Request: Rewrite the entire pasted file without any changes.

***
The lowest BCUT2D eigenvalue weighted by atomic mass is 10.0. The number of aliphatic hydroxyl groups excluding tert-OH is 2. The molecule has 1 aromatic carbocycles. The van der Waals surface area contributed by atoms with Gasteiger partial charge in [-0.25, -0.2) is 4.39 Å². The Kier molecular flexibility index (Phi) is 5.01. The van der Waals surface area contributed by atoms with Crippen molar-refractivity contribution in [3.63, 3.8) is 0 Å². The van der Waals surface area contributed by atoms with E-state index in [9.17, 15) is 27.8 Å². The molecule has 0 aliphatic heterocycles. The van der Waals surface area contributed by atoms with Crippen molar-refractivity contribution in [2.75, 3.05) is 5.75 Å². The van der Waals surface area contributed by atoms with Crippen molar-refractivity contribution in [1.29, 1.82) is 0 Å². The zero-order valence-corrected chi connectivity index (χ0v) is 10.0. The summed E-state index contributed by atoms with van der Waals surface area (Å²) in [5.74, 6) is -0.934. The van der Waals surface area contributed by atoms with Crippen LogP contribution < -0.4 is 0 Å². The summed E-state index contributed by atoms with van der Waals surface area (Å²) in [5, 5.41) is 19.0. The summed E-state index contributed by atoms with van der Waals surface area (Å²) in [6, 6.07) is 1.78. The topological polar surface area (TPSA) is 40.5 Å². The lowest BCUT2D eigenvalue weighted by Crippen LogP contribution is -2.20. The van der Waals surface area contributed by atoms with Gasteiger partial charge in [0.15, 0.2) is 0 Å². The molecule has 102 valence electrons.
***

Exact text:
The lowest BCUT2D eigenvalue weighted by atomic mass is 10.0. The number of aliphatic hydroxyl groups excluding tert-OH is 2. The molecule has 1 aromatic carbocycles. The van der Waals surface area contributed by atoms with Gasteiger partial charge in [-0.25, -0.2) is 4.39 Å². The Kier molecular flexibility index (Phi) is 5.01. The van der Waals surface area contributed by atoms with Crippen molar-refractivity contribution in [3.63, 3.8) is 0 Å². The van der Waals surface area contributed by atoms with E-state index in [9.17, 15) is 27.8 Å². The molecule has 0 aliphatic heterocycles. The van der Waals surface area contributed by atoms with Crippen molar-refractivity contribution in [2.75, 3.05) is 5.75 Å². The van der Waals surface area contributed by atoms with Crippen molar-refractivity contribution in [1.29, 1.82) is 0 Å². The zero-order valence-corrected chi connectivity index (χ0v) is 10.0. The summed E-state index contributed by atoms with van der Waals surface area (Å²) in [5.74, 6) is -0.934. The van der Waals surface area contributed by atoms with Crippen LogP contribution < -0.4 is 0 Å². The summed E-state index contributed by atoms with van der Waals surface area (Å²) in [5, 5.41) is 19.0. The summed E-state index contributed by atoms with van der Waals surface area (Å²) in [6, 6.07) is 1.78. The topological polar surface area (TPSA) is 40.5 Å². The lowest BCUT2D eigenvalue weighted by Crippen LogP contribution is -2.20. The van der Waals surface area contributed by atoms with Gasteiger partial charge in [0.15, 0.2) is 0 Å². The molecule has 102 valence electrons.